Papaya is rich in carbohydrates, vitamin A, vitamin B1, vitamin B2, vitamin C, papain, organic acids, and minerals such as iron, calcium, potassium, and phosphorus. Eating papaya can supplement some of the nutrients the body needs.
But papaya is a kind of cold fruit, which means that it decreases our body’s internal temperature. Therefore, papaya is not suitable for people with stomach cold or weak body.
Pregnant women should not eat papaya. Modern medical research has found that papaya contains papaya glycosides. Papaya glycosides may cause uterine contractions, which is not conducive to the stability of the fetus, and even lead to miscarriage.
Ripe papaya fruit is an excellent, nutritious fruit. You can take a bowl of cut papaya fruit just half an hour before breakfast. It’s very good for digestion and overall health. I have been taking this fruit for over 50 years and my health is good even at 80. Unripe papaya can be cut into pieces after peeling the skin and boiled, spiced, and eaten as a vegetable. You should not take unripe raw papaya.
Papayas are not healthy for all
Loaded with dietary fiber, vitamins and minerals, papaya is one of the most nutrient-dense fruits. The sweet and vibrant colour fruit, is now available at most times of the year. Have it ripe or add it raw in your salad, papayas can provide you with some amazing health benefits. Eating it regularly in the morning or between mealtime to curb untimely hunger can decrease the risk of heart disease, diabetes, cancer, lower blood pressure, and help you maintain a healthy weight. Even though papayas are extremely healthy, they might not be safe for consumption for all. People suffering from some specific conditions must avoid adding papaya to their diet.
Eating healthy is important for the growth of the baby and the health of a pregnant woman. But papayas are one fruit that should be left out from this list. The sweet fruit contains latex that may trigger uterine contractions, leading to early labour. It contains papain which is mistaken by the body for prostaglandins, which is used artificially to induce labour. It may even weaken the membrane that supports the fetus. It mostly happens in the case of semi-ripe papaya.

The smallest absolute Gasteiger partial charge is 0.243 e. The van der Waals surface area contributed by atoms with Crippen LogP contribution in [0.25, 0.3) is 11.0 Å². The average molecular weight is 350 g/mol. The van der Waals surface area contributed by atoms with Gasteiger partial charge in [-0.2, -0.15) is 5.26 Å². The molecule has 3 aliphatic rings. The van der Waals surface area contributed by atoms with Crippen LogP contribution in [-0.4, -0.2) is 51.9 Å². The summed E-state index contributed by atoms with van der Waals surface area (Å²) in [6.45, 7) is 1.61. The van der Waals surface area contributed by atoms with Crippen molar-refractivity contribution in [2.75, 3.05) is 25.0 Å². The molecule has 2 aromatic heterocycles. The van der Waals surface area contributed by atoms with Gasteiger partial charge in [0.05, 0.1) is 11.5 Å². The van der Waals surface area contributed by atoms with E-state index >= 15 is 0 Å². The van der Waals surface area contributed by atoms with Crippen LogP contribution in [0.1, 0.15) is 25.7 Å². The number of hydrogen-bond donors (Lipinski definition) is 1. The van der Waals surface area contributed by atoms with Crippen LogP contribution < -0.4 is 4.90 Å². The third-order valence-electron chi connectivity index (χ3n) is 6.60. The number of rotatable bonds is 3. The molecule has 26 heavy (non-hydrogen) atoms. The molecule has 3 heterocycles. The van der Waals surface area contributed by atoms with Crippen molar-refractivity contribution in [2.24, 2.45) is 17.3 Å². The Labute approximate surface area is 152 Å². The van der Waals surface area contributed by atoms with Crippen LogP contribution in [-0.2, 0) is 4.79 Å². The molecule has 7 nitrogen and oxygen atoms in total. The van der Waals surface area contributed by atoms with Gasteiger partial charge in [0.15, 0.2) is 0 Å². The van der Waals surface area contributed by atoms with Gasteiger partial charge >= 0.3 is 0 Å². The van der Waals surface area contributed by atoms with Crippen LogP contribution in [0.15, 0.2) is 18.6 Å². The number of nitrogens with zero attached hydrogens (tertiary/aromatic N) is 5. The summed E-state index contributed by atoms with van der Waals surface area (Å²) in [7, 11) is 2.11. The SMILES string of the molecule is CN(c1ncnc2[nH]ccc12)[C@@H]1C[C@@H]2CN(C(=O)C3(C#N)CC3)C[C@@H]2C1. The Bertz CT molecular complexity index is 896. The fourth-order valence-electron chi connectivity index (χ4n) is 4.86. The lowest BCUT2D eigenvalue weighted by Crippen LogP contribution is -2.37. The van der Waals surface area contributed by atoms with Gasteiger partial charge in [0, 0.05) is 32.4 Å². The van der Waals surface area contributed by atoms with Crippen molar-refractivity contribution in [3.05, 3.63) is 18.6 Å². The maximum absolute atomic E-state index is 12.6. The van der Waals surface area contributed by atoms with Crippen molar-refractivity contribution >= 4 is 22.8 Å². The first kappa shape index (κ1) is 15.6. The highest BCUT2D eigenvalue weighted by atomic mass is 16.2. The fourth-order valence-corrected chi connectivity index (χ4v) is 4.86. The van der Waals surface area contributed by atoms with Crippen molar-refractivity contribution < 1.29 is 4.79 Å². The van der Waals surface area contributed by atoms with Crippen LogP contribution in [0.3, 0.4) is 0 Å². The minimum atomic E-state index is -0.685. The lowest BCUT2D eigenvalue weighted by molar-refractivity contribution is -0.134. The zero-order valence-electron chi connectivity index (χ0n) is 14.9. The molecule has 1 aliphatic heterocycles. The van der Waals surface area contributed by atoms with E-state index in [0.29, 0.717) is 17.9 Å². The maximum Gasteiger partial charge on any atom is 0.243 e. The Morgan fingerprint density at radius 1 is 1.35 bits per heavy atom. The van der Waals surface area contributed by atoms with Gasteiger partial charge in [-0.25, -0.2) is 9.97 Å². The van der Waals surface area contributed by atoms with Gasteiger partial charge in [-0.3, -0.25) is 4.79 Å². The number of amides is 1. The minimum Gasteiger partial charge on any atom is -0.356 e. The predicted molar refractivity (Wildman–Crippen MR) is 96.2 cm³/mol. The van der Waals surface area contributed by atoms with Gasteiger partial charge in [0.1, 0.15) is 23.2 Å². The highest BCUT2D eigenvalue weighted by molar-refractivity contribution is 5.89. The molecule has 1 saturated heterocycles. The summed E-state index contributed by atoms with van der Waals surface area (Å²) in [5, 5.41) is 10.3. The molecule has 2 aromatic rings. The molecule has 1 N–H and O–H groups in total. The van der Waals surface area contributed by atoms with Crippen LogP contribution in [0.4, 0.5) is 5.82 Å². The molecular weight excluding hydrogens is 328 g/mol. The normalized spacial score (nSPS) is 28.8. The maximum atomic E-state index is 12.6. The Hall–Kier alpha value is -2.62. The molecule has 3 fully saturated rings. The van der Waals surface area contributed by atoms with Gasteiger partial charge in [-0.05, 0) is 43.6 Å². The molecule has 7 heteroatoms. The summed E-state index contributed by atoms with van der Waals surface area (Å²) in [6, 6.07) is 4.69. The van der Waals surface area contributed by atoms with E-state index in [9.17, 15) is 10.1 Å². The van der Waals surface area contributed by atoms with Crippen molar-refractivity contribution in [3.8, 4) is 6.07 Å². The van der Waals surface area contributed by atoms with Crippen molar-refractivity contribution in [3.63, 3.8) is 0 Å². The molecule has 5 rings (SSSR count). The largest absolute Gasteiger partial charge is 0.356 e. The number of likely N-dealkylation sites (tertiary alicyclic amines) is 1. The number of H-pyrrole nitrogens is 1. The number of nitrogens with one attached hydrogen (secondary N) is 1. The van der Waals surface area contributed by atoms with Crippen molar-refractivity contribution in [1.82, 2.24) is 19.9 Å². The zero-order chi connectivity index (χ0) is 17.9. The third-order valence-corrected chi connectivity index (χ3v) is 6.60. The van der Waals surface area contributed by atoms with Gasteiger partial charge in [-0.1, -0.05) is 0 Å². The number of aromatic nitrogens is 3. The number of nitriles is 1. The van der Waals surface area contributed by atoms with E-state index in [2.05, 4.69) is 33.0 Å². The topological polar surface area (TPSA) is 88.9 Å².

People with irregular heartbeat
Eating papayas can reduce the risk of heart-related ailments, but if you are already suffering from the problem of irregular heartbeat, it is better to avoid papaya for good. A study suggests that papaya contains a small amount of cyanogenic glycosides, an amino acid that can produce hydrogen cyanide in the human digestive system. Though the amount of compound produced is not harmful to health, excess of it can worsen the symptoms for those suffering from the problem of irregular heartbeat. It may also have the same effect on people suffering from hypothyroidism.
People with allergies
People diagnosed with latex allergy may also be allergic to papaya. That happens because papaya contains enzymes called chitinases. The enzyme can cause a cross-reaction between the latex and the food that contains them, leading to sneezing, breathing difficulty, coughing and watery eyes. Some people may even find the odour of ripe papaya unpleasant.
People with kidney stones
Papaya contains an excessive amount of vitamin C. The nutrient is a rich antioxidant, but an excess intake of this nutrient by those already suffering from the problem of kidney stones can worsen the condition. Too much intake of vitamin C can lead to the formation of calcium oxalate kidney stones. It can even increase the size of the stone, making it harder to pass it through urine.
People with hypoglycemia
Papaya is the preferred fruit for those suffering from diabetes as it helps to manage the blood sugar level. But it might not be a great option for those already suffering from the problem of low blood sugar or hypoglycemia. That’s because the sweet-tasting fruit contains anti-hypoglycemic or glucose-lowering effects. It may take the blood glucose level to a dangerous level in people suffering from hypoglycemia, leading to problems like confusion, shakiness and a fast heartbeat.